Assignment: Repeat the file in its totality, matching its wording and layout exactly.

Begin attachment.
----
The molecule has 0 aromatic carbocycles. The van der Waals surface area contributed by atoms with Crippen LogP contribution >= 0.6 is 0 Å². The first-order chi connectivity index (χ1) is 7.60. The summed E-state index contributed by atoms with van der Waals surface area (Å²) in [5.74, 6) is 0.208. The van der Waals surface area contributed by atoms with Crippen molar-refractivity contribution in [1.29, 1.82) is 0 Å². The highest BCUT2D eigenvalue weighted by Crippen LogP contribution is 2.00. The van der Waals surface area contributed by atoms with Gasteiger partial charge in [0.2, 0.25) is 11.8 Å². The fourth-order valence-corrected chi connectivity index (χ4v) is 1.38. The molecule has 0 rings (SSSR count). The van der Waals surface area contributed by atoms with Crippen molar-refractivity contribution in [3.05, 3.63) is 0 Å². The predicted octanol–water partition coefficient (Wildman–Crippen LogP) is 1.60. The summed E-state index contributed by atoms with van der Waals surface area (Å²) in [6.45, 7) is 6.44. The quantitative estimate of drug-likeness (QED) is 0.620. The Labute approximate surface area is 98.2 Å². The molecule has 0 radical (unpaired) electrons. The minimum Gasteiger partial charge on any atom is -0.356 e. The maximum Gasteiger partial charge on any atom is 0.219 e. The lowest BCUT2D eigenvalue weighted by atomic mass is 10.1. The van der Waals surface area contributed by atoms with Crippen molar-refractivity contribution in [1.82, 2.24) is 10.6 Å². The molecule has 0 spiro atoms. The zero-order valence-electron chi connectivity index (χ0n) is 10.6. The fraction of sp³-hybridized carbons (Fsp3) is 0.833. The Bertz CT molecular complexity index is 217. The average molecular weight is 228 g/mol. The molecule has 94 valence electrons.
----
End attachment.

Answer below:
The molecule has 0 aromatic carbocycles. The van der Waals surface area contributed by atoms with Crippen LogP contribution >= 0.6 is 0 Å². The first-order chi connectivity index (χ1) is 7.60. The summed E-state index contributed by atoms with van der Waals surface area (Å²) in [5.74, 6) is 0.208. The van der Waals surface area contributed by atoms with Crippen molar-refractivity contribution in [1.29, 1.82) is 0 Å². The highest BCUT2D eigenvalue weighted by Crippen LogP contribution is 2.00. The van der Waals surface area contributed by atoms with Gasteiger partial charge in [0.2, 0.25) is 11.8 Å². The fourth-order valence-corrected chi connectivity index (χ4v) is 1.38. The molecule has 0 rings (SSSR count). The van der Waals surface area contributed by atoms with Crippen molar-refractivity contribution in [3.05, 3.63) is 0 Å². The predicted octanol–water partition coefficient (Wildman–Crippen LogP) is 1.60. The summed E-state index contributed by atoms with van der Waals surface area (Å²) in [6.45, 7) is 6.44. The quantitative estimate of drug-likeness (QED) is 0.620. The Labute approximate surface area is 98.2 Å². The molecule has 0 radical (unpaired) electrons. The minimum Gasteiger partial charge on any atom is -0.356 e. The maximum Gasteiger partial charge on any atom is 0.219 e. The lowest BCUT2D eigenvalue weighted by atomic mass is 10.1. The van der Waals surface area contributed by atoms with Crippen molar-refractivity contribution in [1.82, 2.24) is 10.6 Å². The molecule has 0 spiro atoms. The zero-order valence-electron chi connectivity index (χ0n) is 10.6. The fraction of sp³-hybridized carbons (Fsp3) is 0.833. The Bertz CT molecular complexity index is 217. The average molecular weight is 228 g/mol. The molecule has 94 valence electrons.